Underneath the Gaydar
A recent article in The Bulletin sheds some light about a little-considered subject (as far as I know): the relationship between sexuality and the treatment of refugees in Australia. The article itself is full of appalling puns and titillated tone, but the subject matter is still interesting. Not only does it illustrate some of the bizarre decision-making processes taken in relationship to asylum seekers who claim refuge on the basis of homosexuality, it also sheds some light on the workings of the Refugee Review Tribunal (RRT). Regarding “R and J”, a gay couple claiming to be fleeing persecution in Bangladesh, who had received a favourable ruling in the High Court:
The refugee action community assumed the men had settled into Australia. But The Bulletin has found the couple are still fighting after the secretive Refugee Review Tribunal came up with a way to get rid of them: it told them they were not gay.This comes after news that a bisexual Pakistani man has been shown the door because an RRT member said the man’s bisexuality was “simply the product of the situation where only partners of the same sex were available”. That is, in Sydney’s Villawood Immigration Detention Centre.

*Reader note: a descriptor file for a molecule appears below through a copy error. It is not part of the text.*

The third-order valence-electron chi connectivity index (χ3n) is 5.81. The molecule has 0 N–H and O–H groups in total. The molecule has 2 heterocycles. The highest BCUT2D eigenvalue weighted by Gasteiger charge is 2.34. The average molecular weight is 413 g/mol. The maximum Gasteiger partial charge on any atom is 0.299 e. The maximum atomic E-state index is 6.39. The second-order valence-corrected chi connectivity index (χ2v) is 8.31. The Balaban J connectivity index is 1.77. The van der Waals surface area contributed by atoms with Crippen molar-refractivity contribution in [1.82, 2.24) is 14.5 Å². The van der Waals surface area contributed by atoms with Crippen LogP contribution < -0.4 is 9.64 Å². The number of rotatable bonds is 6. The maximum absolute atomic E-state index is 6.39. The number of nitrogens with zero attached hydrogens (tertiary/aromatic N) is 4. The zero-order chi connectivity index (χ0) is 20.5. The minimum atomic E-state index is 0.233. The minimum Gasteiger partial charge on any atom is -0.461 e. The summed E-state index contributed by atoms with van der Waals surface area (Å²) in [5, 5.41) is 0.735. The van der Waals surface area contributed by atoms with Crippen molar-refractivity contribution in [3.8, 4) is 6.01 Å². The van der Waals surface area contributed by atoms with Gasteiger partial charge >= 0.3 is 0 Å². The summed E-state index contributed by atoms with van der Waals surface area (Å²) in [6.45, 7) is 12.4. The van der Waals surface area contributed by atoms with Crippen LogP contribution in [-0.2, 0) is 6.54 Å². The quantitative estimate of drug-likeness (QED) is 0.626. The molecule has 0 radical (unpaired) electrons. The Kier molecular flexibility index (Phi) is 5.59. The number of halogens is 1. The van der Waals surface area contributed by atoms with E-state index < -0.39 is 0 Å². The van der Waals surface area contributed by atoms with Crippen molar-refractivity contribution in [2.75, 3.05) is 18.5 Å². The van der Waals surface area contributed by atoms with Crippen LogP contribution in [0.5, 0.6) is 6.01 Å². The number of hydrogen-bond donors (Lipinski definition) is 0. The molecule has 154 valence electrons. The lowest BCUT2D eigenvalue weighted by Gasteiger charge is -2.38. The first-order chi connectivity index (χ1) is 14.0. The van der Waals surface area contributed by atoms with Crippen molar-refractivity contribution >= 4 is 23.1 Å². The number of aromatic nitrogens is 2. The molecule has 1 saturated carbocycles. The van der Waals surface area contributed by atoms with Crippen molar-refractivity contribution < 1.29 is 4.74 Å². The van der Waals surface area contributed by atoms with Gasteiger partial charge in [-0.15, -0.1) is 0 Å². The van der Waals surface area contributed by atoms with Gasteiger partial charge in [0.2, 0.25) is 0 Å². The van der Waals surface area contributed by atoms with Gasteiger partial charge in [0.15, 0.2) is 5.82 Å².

In the case of R and J, their problem, according to the article, was that they were not promiscuous enough:
Most gay refugees have no problem proving their sexuality. They sleep with Australian men who testify to the RRT to that effect. The problem for R and J is that they say they’re monogamous; they don’t wish to sleep around to prove a point.
According to the article, the RRT appears to be something of a power unto itself, making ruling based on hunches, stereotypes, or a “finely calibrated” gaydar.